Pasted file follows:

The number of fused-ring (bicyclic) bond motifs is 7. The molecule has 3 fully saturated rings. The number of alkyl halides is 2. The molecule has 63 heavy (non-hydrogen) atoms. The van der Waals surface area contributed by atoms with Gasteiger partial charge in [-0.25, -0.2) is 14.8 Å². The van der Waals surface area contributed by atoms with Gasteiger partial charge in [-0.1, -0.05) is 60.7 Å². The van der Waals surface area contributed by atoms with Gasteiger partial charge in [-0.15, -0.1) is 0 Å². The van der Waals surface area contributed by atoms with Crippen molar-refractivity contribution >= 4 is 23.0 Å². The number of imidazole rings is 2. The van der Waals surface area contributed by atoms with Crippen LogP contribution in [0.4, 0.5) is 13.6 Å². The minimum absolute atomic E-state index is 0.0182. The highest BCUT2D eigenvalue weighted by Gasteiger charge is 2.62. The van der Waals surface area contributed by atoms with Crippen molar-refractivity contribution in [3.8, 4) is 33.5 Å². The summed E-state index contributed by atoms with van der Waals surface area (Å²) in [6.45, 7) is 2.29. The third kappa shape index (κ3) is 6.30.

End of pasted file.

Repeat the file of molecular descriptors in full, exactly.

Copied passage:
The number of fused-ring (bicyclic) bond motifs is 7. The molecule has 3 fully saturated rings. The number of alkyl halides is 2. The molecule has 63 heavy (non-hydrogen) atoms. The van der Waals surface area contributed by atoms with Gasteiger partial charge in [-0.25, -0.2) is 14.8 Å². The van der Waals surface area contributed by atoms with Gasteiger partial charge in [-0.1, -0.05) is 60.7 Å². The van der Waals surface area contributed by atoms with Gasteiger partial charge in [-0.15, -0.1) is 0 Å². The van der Waals surface area contributed by atoms with Crippen molar-refractivity contribution >= 4 is 23.0 Å². The number of imidazole rings is 2. The van der Waals surface area contributed by atoms with Crippen LogP contribution in [0.4, 0.5) is 13.6 Å². The minimum absolute atomic E-state index is 0.0182. The highest BCUT2D eigenvalue weighted by Gasteiger charge is 2.62. The van der Waals surface area contributed by atoms with Crippen molar-refractivity contribution in [3.8, 4) is 33.5 Å². The summed E-state index contributed by atoms with van der Waals surface area (Å²) in [6.45, 7) is 2.29. The third kappa shape index (κ3) is 6.30.